I have been honored to serve the Nambé Pueblo community since October 2013. The reasons for my arrival to the little reservation nestled in a corner of the Sangre de Cristo mountains and hidden behind the winding backroads between Pojoaque and Chimayo, continue to be veiled in a mystery that deepens each day. I began as a volunteer there, and patiently watched my own love of art making and working with people unfold like the petals of an orchid gone dormant and come back after careful nurturing.
(Chalk Pastel Drawing of Nambe Pueblo, by Caitlin Harper)
Two years into my work with Nambé Pueblo, funding became available through a small pilot project called the “Children’s Capacity Building Project,” allocated from state funding through the New Mexico Coalition Against Domestic Violence. This project has provided Domestic Violence programs with the opportunity to build children’s services for children who witness domestic violence, and is quite unique in its flexible nature.
Working as an outsider in a tribal community has been vastly perception enhancing. During my training at Southwestern College, I struggled with the ideals of the way that art therapy and counseling “should” look according to mainstream culture, and the way it could look within a totally different cultural paradigm and sovereign nation. I finally have found myself somewhere in the middle, respecting the culture of Nambe Pueblo and the boundaries of art therapy and counseling.
Though I get paid for my work, my job has never felt like work. It has felt like much more of a calling. This does not mean that it hasn’t been extremely difficult. The very close relationships I have built with people in the community have been magical little worlds, filled with all the Beauty of life, which includes both joy and sorrow.
A year and a half ago, I lost one of my best friends in the community, who was my collaborator in building a tiny village of “faerie dwellings,” for Faerie O-Ween-Ge. Nothing could have prepared me for being called in to the hospital to say goodbye to him as he was being taken off life support, and to be included as a family member in a culture that I am not from during a tremendously sad period. I’d like to say this was a single devastating loss for the community, but unfortunately the effects and symptoms of historical trauma and oppression are extremely real and damaging to the lives of incredibly resilient, beautiful people.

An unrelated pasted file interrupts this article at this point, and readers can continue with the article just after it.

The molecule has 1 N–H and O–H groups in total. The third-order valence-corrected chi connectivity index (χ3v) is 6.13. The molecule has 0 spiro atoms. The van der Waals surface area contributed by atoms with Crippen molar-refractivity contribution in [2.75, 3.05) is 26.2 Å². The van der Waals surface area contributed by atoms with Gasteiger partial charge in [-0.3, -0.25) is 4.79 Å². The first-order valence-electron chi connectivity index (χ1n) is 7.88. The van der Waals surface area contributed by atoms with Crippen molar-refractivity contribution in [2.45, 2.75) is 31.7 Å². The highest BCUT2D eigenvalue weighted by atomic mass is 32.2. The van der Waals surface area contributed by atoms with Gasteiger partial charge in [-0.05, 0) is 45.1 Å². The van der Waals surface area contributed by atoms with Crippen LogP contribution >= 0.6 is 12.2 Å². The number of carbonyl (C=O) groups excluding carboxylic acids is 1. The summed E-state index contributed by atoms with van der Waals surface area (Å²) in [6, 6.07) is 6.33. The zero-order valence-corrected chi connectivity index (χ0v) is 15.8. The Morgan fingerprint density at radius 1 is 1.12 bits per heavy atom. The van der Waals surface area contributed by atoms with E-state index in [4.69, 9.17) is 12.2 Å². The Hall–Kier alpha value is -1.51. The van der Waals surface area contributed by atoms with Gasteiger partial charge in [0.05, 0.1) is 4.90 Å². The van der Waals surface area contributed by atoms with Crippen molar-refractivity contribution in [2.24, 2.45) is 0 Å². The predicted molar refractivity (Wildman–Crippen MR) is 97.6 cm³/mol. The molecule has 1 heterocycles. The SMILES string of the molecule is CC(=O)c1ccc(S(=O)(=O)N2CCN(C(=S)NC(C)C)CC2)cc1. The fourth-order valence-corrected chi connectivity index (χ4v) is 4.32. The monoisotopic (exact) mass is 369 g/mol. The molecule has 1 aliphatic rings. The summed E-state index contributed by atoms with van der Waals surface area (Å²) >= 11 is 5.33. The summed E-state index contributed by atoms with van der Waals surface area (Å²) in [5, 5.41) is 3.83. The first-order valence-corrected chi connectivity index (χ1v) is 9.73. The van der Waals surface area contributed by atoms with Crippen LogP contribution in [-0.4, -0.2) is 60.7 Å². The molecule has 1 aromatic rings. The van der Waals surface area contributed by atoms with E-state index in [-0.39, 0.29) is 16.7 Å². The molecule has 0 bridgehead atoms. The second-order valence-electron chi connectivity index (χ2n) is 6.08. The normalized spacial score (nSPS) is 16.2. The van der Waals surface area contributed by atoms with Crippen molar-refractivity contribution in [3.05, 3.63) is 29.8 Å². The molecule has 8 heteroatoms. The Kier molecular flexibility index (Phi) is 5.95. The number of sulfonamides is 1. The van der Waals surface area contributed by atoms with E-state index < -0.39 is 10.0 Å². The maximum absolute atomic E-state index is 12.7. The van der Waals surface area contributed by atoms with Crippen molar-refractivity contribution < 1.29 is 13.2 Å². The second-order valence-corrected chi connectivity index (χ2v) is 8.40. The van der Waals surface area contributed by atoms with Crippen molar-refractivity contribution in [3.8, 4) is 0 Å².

On the other side of the coin, I work daily with children, art, and play. It was Dostoyevsky who wrote, “the soul is healed by being with children,” and I could not attest to this more. Working with children has been tremendously positive and hopeful. I am truly blessed to be able to collaborate with children in building space for possibility and hope in their lives.
(Outhouse at Faerie O-Ween-Ge by Caitlin Harper)
One highlighted project I work on with community members at Nambe Pueblo is “Faerie O-Ween-Ge.” “Faerie O-Ween-Ge” is organically happened through the art-based relationships between tribal members and myself. It is a village that contains tiny dwellings and magical objects left for imaginary creatures. More than bringing joy and imagination into the lives of my friends, I see the village as a metaphor for nurturing the hope of children and their ability to dream for the future.
(Unicorn and Pegasus stable at Faerie O-Ween-Ge by tribal members and Caitlin)
I find that the most important thing I can do for myself to enhance my work, is working on my own art and capacity to experience joy. I must draw, sculpt, and paint to understand art’s usefulness in my work. I have also learned that it is possible to do work toward enhancing my own capacity for joy. I do daily exercise to build happiness in my life. I try to joke as much as possible and to see beauty wherever possible.
(“Roberto,” Drawing in pen, colored pencil, and crayon by Caitlin Harper)
My time at Southwestern College was highly informative to my work at Nambe Pueblo, and I am grateful to have had the opportunity to work with such great people as Debbie Schroder, who has continued to be a great mentor in my life. I’d also like to take an opportunity to thank Dolly Parton for being my own personal Dolly Lama.Caitlin M. Harper, M.A., ATR, LMHC Art Therapist/Counselor